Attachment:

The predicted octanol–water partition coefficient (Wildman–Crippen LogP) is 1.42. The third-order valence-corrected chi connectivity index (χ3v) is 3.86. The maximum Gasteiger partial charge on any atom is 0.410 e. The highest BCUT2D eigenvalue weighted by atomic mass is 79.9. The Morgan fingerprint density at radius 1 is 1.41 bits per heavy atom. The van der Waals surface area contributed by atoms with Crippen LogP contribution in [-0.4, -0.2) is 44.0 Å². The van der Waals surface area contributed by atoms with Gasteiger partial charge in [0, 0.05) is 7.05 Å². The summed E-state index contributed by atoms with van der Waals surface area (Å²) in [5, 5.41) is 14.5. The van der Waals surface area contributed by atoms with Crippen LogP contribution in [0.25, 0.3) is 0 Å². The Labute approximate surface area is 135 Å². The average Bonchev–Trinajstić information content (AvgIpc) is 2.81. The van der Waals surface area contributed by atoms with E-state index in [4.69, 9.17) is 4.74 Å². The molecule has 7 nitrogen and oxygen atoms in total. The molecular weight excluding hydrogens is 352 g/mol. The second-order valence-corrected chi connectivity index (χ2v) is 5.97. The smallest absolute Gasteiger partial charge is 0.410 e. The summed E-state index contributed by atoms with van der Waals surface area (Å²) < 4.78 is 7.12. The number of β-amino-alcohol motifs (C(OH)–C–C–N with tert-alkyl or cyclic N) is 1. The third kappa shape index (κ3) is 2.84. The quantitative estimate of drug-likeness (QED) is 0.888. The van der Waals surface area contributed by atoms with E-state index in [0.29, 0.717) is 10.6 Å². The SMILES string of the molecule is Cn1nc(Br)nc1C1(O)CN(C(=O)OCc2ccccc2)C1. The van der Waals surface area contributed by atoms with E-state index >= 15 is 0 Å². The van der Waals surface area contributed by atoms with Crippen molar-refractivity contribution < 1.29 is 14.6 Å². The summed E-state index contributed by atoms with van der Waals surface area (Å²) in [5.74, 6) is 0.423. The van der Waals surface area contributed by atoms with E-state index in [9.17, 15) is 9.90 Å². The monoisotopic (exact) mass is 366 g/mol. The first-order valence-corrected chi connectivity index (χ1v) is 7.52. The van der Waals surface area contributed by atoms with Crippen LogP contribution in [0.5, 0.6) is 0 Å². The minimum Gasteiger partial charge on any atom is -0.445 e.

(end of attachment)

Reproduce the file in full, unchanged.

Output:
The predicted octanol–water partition coefficient (Wildman–Crippen LogP) is 1.42. The third-order valence-corrected chi connectivity index (χ3v) is 3.86. The maximum Gasteiger partial charge on any atom is 0.410 e. The highest BCUT2D eigenvalue weighted by atomic mass is 79.9. The Morgan fingerprint density at radius 1 is 1.41 bits per heavy atom. The van der Waals surface area contributed by atoms with Crippen LogP contribution in [-0.4, -0.2) is 44.0 Å². The van der Waals surface area contributed by atoms with Gasteiger partial charge in [0, 0.05) is 7.05 Å². The summed E-state index contributed by atoms with van der Waals surface area (Å²) in [5, 5.41) is 14.5. The van der Waals surface area contributed by atoms with Crippen LogP contribution in [0.25, 0.3) is 0 Å². The Labute approximate surface area is 135 Å². The average Bonchev–Trinajstić information content (AvgIpc) is 2.81. The van der Waals surface area contributed by atoms with E-state index in [4.69, 9.17) is 4.74 Å². The molecule has 7 nitrogen and oxygen atoms in total. The molecular weight excluding hydrogens is 352 g/mol. The second-order valence-corrected chi connectivity index (χ2v) is 5.97. The smallest absolute Gasteiger partial charge is 0.410 e. The summed E-state index contributed by atoms with van der Waals surface area (Å²) < 4.78 is 7.12. The number of β-amino-alcohol motifs (C(OH)–C–C–N with tert-alkyl or cyclic N) is 1. The third kappa shape index (κ3) is 2.84. The quantitative estimate of drug-likeness (QED) is 0.888. The van der Waals surface area contributed by atoms with E-state index in [0.29, 0.717) is 10.6 Å². The SMILES string of the molecule is Cn1nc(Br)nc1C1(O)CN(C(=O)OCc2ccccc2)C1. The van der Waals surface area contributed by atoms with E-state index >= 15 is 0 Å². The van der Waals surface area contributed by atoms with Crippen molar-refractivity contribution < 1.29 is 14.6 Å². The summed E-state index contributed by atoms with van der Waals surface area (Å²) in [5.74, 6) is 0.423. The van der Waals surface area contributed by atoms with E-state index in [9.17, 15) is 9.90 Å². The monoisotopic (exact) mass is 366 g/mol. The first-order valence-corrected chi connectivity index (χ1v) is 7.52. The van der Waals surface area contributed by atoms with Crippen LogP contribution in [0.5, 0.6) is 0 Å². The minimum Gasteiger partial charge on any atom is -0.445 e.